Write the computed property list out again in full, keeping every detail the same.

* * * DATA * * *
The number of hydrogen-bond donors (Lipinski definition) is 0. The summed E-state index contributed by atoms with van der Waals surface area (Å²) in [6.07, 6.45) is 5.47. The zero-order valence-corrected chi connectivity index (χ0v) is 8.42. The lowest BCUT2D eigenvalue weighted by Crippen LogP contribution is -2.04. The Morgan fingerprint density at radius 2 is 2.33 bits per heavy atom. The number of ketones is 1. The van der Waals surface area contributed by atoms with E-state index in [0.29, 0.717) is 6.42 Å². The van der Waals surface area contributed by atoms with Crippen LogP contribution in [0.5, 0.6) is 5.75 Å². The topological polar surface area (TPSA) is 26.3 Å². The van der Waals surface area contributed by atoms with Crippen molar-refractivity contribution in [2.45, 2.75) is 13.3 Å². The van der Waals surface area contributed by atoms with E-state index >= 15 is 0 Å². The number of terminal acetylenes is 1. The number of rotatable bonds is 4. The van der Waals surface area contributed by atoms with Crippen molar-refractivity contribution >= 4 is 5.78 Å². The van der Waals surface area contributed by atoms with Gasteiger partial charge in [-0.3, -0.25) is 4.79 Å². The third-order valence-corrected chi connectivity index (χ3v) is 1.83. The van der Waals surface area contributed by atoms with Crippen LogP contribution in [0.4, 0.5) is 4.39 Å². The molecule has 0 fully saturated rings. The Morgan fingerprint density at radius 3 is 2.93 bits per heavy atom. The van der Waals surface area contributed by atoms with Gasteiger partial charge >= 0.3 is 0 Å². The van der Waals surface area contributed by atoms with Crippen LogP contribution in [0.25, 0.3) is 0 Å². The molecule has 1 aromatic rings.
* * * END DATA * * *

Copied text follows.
The number of hydrogen-bond donors (Lipinski definition) is 0. The summed E-state index contributed by atoms with van der Waals surface area (Å²) in [6.07, 6.45) is 5.47. The zero-order valence-corrected chi connectivity index (χ0v) is 8.42. The lowest BCUT2D eigenvalue weighted by Crippen LogP contribution is -2.04. The Morgan fingerprint density at radius 2 is 2.33 bits per heavy atom. The number of ketones is 1. The van der Waals surface area contributed by atoms with E-state index in [0.29, 0.717) is 6.42 Å². The van der Waals surface area contributed by atoms with Crippen LogP contribution in [0.5, 0.6) is 5.75 Å². The topological polar surface area (TPSA) is 26.3 Å². The van der Waals surface area contributed by atoms with Crippen molar-refractivity contribution in [2.45, 2.75) is 13.3 Å². The van der Waals surface area contributed by atoms with E-state index >= 15 is 0 Å². The number of terminal acetylenes is 1. The number of rotatable bonds is 4. The van der Waals surface area contributed by atoms with Crippen molar-refractivity contribution >= 4 is 5.78 Å². The van der Waals surface area contributed by atoms with Gasteiger partial charge in [-0.3, -0.25) is 4.79 Å². The third-order valence-corrected chi connectivity index (χ3v) is 1.83. The van der Waals surface area contributed by atoms with Crippen LogP contribution in [0.4, 0.5) is 4.39 Å². The molecule has 0 fully saturated rings. The Morgan fingerprint density at radius 3 is 2.93 bits per heavy atom. The van der Waals surface area contributed by atoms with Gasteiger partial charge >= 0.3 is 0 Å². The van der Waals surface area contributed by atoms with Crippen LogP contribution in [0.25, 0.3) is 0 Å². The molecule has 1 aromatic rings.